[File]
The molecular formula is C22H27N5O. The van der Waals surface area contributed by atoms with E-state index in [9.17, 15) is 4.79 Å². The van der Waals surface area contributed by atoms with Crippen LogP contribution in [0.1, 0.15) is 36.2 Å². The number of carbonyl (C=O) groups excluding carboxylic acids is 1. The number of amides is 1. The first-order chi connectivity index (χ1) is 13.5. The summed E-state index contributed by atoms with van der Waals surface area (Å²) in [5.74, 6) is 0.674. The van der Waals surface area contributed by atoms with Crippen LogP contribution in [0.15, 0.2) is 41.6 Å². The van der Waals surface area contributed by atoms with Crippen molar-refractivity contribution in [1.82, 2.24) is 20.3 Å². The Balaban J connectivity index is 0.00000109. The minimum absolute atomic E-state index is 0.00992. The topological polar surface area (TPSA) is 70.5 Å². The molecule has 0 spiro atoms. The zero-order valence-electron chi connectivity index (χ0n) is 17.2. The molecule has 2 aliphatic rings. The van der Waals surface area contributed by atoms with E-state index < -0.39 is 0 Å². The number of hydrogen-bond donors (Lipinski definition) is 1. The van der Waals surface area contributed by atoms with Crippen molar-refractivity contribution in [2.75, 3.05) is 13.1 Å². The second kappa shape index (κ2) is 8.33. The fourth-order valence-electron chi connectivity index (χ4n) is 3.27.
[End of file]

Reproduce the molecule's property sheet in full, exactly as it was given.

The molecular formula is C22H27N5O. The van der Waals surface area contributed by atoms with E-state index in [9.17, 15) is 4.79 Å². The van der Waals surface area contributed by atoms with Crippen LogP contribution in [0.1, 0.15) is 36.2 Å². The number of carbonyl (C=O) groups excluding carboxylic acids is 1. The number of amides is 1. The first-order chi connectivity index (χ1) is 13.5. The summed E-state index contributed by atoms with van der Waals surface area (Å²) in [5.74, 6) is 0.674. The van der Waals surface area contributed by atoms with Crippen LogP contribution in [0.15, 0.2) is 41.6 Å². The van der Waals surface area contributed by atoms with Crippen molar-refractivity contribution in [1.82, 2.24) is 20.3 Å². The Balaban J connectivity index is 0.00000109. The minimum absolute atomic E-state index is 0.00992. The topological polar surface area (TPSA) is 70.5 Å². The molecule has 0 spiro atoms. The zero-order valence-electron chi connectivity index (χ0n) is 17.2. The molecule has 2 aliphatic rings. The van der Waals surface area contributed by atoms with E-state index < -0.39 is 0 Å². The number of hydrogen-bond donors (Lipinski definition) is 1. The van der Waals surface area contributed by atoms with Crippen molar-refractivity contribution in [2.75, 3.05) is 13.1 Å². The second kappa shape index (κ2) is 8.33. The fourth-order valence-electron chi connectivity index (χ4n) is 3.27.